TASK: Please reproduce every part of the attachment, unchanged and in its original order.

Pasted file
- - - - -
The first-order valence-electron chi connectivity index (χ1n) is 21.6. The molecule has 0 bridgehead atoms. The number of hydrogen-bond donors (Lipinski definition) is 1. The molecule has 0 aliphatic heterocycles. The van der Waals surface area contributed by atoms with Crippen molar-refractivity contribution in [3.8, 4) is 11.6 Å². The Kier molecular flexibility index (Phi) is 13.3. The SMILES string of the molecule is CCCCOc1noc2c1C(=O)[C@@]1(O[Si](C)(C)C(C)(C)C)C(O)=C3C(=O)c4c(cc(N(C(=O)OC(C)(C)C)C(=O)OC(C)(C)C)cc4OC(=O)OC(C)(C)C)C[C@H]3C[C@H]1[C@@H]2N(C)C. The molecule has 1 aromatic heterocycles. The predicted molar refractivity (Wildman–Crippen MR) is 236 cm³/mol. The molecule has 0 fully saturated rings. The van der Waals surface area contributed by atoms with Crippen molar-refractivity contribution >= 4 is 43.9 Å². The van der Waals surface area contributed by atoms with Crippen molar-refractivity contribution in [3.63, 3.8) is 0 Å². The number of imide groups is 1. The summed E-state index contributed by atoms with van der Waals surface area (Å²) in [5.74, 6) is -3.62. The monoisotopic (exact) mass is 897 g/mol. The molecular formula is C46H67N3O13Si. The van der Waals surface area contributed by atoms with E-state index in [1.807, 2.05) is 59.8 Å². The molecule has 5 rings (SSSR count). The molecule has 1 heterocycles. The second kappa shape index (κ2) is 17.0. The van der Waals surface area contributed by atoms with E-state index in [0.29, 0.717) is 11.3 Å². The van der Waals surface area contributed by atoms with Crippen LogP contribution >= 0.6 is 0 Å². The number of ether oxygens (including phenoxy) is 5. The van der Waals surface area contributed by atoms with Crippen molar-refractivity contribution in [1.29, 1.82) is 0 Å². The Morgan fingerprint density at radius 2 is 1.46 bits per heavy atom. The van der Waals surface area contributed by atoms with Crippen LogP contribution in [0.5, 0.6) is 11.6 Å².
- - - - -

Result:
The first-order valence-electron chi connectivity index (χ1n) is 21.6. The molecule has 0 bridgehead atoms. The number of hydrogen-bond donors (Lipinski definition) is 1. The molecule has 0 aliphatic heterocycles. The van der Waals surface area contributed by atoms with Crippen molar-refractivity contribution in [3.8, 4) is 11.6 Å². The Kier molecular flexibility index (Phi) is 13.3. The SMILES string of the molecule is CCCCOc1noc2c1C(=O)[C@@]1(O[Si](C)(C)C(C)(C)C)C(O)=C3C(=O)c4c(cc(N(C(=O)OC(C)(C)C)C(=O)OC(C)(C)C)cc4OC(=O)OC(C)(C)C)C[C@H]3C[C@H]1[C@@H]2N(C)C. The molecule has 1 aromatic heterocycles. The predicted molar refractivity (Wildman–Crippen MR) is 236 cm³/mol. The molecule has 0 fully saturated rings. The van der Waals surface area contributed by atoms with Crippen molar-refractivity contribution >= 4 is 43.9 Å². The van der Waals surface area contributed by atoms with Crippen molar-refractivity contribution in [3.63, 3.8) is 0 Å². The number of imide groups is 1. The summed E-state index contributed by atoms with van der Waals surface area (Å²) in [5.74, 6) is -3.62. The monoisotopic (exact) mass is 897 g/mol. The molecular formula is C46H67N3O13Si. The van der Waals surface area contributed by atoms with E-state index in [1.807, 2.05) is 59.8 Å². The molecule has 5 rings (SSSR count). The molecule has 1 heterocycles. The second kappa shape index (κ2) is 17.0. The van der Waals surface area contributed by atoms with E-state index in [0.29, 0.717) is 11.3 Å². The van der Waals surface area contributed by atoms with Crippen LogP contribution >= 0.6 is 0 Å². The number of ether oxygens (including phenoxy) is 5. The van der Waals surface area contributed by atoms with Crippen molar-refractivity contribution in [1.29, 1.82) is 0 Å². The Morgan fingerprint density at radius 2 is 1.46 bits per heavy atom. The van der Waals surface area contributed by atoms with Crippen LogP contribution in [0.5, 0.6) is 11.6 Å².